This is a strategy that aims to bring in customers through an alternative route. For a brick-and-mortar store, this may mean setting up an eCommerce website. The same target consumer base may be reachable on multiple channels. Going digital makes sure that businesses don’t miss out on the opportunity of generating business through newer, unused channels. For instance, Apple started selling its products through a freshly set up online store in 1997. The company then reported a revenue of $16 million from its online store alone, during the second quarter of 1998.

Intensive Strategy #4- Developing New Products

According to McFarland, it is easier for a business to develop and sell a new
product to customers it is already familiar with. Half the work is done:
the business only needs to study and improve the product, as it has already
studied this customer base.

Another reason to expand the product range is when a business recognizes demand for a product in a category they don’t currently operate in. For example, Minneapolis-based Polaris used to be a snowmobile manufacturer for decades. When they saw sales flagging, they responded by venturing into the All-Terrain Vehicles (ATV) category. This gave the brand a fresh start, and revived it to the point where the brand name is practically synonymous with the ATV category. In 2016, only 8% of Polaris’ earnings came from snowmobiles and snowmobile parts, and related garments and accessories.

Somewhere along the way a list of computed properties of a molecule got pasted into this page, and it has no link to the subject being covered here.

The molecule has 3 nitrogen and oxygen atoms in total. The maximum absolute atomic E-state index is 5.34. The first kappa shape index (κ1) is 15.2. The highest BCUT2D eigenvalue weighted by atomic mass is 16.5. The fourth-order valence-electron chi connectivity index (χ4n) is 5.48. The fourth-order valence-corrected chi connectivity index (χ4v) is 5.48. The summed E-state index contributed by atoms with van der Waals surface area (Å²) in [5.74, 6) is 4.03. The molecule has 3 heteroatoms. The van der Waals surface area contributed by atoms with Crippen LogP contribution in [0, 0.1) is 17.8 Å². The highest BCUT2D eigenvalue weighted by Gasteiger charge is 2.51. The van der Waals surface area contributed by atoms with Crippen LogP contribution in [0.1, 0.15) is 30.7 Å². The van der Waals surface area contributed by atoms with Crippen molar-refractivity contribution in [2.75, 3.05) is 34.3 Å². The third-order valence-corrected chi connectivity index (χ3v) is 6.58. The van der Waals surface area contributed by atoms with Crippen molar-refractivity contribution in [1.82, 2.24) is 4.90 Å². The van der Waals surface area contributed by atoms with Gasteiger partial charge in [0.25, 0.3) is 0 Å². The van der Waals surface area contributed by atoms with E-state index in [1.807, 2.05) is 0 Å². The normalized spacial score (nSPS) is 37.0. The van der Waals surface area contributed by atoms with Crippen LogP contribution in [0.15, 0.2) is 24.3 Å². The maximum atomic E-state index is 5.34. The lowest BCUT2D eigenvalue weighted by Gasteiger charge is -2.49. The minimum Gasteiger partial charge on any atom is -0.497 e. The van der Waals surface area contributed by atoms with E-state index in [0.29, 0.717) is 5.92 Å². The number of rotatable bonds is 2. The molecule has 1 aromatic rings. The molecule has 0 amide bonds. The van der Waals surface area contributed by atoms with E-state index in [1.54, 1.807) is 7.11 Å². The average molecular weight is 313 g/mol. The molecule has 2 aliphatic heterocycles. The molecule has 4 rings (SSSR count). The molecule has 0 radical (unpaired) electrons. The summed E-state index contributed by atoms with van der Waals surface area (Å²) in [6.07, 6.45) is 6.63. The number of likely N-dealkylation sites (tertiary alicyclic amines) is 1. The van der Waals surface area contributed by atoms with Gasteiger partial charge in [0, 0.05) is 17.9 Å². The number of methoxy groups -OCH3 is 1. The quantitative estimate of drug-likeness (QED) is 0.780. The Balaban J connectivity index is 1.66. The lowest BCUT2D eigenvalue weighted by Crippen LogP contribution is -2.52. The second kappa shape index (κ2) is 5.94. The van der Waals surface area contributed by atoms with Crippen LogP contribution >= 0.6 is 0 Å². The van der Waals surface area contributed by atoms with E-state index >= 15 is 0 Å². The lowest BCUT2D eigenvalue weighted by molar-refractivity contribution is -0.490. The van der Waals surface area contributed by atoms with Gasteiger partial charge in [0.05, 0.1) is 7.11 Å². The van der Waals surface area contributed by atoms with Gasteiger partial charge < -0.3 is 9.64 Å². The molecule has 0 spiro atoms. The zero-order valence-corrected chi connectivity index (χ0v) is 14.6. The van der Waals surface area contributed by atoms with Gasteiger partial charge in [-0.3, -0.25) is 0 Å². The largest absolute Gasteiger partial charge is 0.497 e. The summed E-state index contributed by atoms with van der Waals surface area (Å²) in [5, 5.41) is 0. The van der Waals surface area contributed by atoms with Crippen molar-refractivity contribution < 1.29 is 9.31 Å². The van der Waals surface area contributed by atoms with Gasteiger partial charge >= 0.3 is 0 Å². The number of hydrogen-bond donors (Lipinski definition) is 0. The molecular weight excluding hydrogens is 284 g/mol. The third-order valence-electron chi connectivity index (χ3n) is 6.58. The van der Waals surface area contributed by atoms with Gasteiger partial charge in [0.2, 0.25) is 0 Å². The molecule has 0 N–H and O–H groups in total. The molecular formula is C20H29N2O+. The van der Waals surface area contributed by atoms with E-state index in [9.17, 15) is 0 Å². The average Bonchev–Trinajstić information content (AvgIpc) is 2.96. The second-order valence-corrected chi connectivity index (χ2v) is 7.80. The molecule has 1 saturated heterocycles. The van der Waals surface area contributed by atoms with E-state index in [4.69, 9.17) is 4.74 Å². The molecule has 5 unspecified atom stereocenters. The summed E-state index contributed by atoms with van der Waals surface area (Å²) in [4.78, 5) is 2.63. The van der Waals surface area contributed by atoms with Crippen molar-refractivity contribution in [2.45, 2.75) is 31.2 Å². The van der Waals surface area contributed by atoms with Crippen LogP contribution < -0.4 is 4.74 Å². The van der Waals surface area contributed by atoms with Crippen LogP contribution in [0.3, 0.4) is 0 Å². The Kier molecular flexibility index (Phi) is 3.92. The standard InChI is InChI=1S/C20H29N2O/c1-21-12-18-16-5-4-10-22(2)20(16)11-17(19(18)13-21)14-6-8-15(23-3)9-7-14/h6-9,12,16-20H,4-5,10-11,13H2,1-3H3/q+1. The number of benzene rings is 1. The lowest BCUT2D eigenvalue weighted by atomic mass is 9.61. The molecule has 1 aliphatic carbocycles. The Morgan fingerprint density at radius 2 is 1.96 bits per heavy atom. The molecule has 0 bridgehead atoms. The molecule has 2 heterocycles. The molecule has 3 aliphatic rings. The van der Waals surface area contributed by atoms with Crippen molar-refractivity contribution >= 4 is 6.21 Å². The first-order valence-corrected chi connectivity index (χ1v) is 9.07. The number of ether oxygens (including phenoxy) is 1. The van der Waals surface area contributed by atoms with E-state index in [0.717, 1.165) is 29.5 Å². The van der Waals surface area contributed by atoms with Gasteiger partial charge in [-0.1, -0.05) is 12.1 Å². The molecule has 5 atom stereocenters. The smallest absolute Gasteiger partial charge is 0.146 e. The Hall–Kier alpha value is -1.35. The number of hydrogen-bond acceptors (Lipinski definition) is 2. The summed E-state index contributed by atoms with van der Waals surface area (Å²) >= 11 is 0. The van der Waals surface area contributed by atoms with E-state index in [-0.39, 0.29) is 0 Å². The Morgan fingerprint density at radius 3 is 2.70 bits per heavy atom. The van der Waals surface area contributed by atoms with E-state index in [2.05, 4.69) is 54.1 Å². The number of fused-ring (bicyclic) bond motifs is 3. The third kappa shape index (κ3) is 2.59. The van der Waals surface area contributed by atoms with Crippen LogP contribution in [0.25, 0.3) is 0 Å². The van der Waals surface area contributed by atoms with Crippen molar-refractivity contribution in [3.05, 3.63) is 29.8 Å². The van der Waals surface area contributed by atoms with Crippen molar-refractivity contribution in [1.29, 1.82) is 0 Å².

Business Growth Strategy #2- Integrative

Integrative Strategy #1-Horizontal Acquisition

This is when a business raises the required capital and simply buys out its competition. Horizontal growth presents two benefits:

• It actively contributes to the company’s revenues and financial performance
• It eliminates the competitors altogether, giving the business a larger share of the market

By acquiring key competitors, businesses like Intuit have improved their product catalogs and increased their market share successfully.

Integrative Strategy #2-Backward Acquisition

This is when a business acquires one or more of its suppliers, making production faster and—in many cases—cheaper. Fastenal, a Minnesota-based company, made nuts and bolts among other products. It bought a number of tool and die manufacturers, and by doing so added the capability of manufacturing custom parts for larger clients.

Integrative Strategy #3-Forward Acquisition

This growth strategy is similar to backward expansion, but this strategy focuses on the other end: the distribution chain. For example, a company that manufactures T-shirt dresses may choose to buy out retail stores that sell its products. This way, it can sell its products at the expense of its competitors.

Bonus: Infrastructure-Focused Growth Strategies

Since expanding through additional infrastructure (developing a current location or expanding into a second location) is such a commonly followed route for growth, it warrants its own set of specific strategies. To get more details on infrastructure-focused growth strategies, download the full guide here.

What you Need for a Business Expansion Plan

Image of the components of a business expansion plan